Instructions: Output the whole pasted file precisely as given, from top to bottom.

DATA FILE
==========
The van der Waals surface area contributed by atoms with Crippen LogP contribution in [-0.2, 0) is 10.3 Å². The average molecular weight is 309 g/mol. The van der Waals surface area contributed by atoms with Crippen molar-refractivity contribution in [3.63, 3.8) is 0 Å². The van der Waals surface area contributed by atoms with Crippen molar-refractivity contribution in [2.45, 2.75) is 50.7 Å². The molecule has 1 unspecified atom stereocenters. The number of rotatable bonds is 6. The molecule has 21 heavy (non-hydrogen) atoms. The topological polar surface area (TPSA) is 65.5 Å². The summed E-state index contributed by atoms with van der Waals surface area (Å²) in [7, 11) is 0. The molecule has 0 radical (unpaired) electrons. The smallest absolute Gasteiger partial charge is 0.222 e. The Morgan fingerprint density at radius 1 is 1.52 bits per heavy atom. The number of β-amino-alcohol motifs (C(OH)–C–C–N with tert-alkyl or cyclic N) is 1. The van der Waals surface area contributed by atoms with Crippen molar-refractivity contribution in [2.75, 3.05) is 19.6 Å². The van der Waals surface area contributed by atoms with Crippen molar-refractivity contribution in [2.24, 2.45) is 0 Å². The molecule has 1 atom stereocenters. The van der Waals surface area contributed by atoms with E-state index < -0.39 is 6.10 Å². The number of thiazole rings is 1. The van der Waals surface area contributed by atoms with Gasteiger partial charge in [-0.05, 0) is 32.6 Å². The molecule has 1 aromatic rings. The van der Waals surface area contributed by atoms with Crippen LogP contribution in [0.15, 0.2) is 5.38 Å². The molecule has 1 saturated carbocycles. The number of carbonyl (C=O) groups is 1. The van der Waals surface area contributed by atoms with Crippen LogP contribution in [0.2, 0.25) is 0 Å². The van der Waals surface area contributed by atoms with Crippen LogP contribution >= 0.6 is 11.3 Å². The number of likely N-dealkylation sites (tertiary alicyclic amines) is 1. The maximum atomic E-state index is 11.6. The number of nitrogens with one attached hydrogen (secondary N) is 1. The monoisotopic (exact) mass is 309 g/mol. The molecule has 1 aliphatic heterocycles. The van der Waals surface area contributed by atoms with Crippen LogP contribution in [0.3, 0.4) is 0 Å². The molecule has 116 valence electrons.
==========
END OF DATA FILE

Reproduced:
The van der Waals surface area contributed by atoms with Crippen LogP contribution in [-0.2, 0) is 10.3 Å². The average molecular weight is 309 g/mol. The van der Waals surface area contributed by atoms with Crippen molar-refractivity contribution in [3.63, 3.8) is 0 Å². The van der Waals surface area contributed by atoms with Crippen molar-refractivity contribution in [2.45, 2.75) is 50.7 Å². The molecule has 1 unspecified atom stereocenters. The number of rotatable bonds is 6. The molecule has 21 heavy (non-hydrogen) atoms. The topological polar surface area (TPSA) is 65.5 Å². The summed E-state index contributed by atoms with van der Waals surface area (Å²) in [7, 11) is 0. The molecule has 0 radical (unpaired) electrons. The smallest absolute Gasteiger partial charge is 0.222 e. The Morgan fingerprint density at radius 1 is 1.52 bits per heavy atom. The number of β-amino-alcohol motifs (C(OH)–C–C–N with tert-alkyl or cyclic N) is 1. The van der Waals surface area contributed by atoms with Crippen molar-refractivity contribution in [2.75, 3.05) is 19.6 Å². The van der Waals surface area contributed by atoms with Crippen molar-refractivity contribution in [2.24, 2.45) is 0 Å². The molecule has 1 atom stereocenters. The van der Waals surface area contributed by atoms with E-state index < -0.39 is 6.10 Å². The number of thiazole rings is 1. The van der Waals surface area contributed by atoms with Gasteiger partial charge in [-0.05, 0) is 32.6 Å². The molecule has 1 aromatic rings. The van der Waals surface area contributed by atoms with Crippen LogP contribution in [0.15, 0.2) is 5.38 Å². The molecule has 1 saturated carbocycles. The number of carbonyl (C=O) groups is 1. The van der Waals surface area contributed by atoms with Crippen LogP contribution in [0.2, 0.25) is 0 Å². The van der Waals surface area contributed by atoms with Crippen LogP contribution >= 0.6 is 11.3 Å². The number of likely N-dealkylation sites (tertiary alicyclic amines) is 1. The maximum atomic E-state index is 11.6. The number of nitrogens with one attached hydrogen (secondary N) is 1. The monoisotopic (exact) mass is 309 g/mol. The molecule has 1 aliphatic heterocycles. The van der Waals surface area contributed by atoms with Crippen LogP contribution in [0.3, 0.4) is 0 Å². The molecule has 116 valence electrons.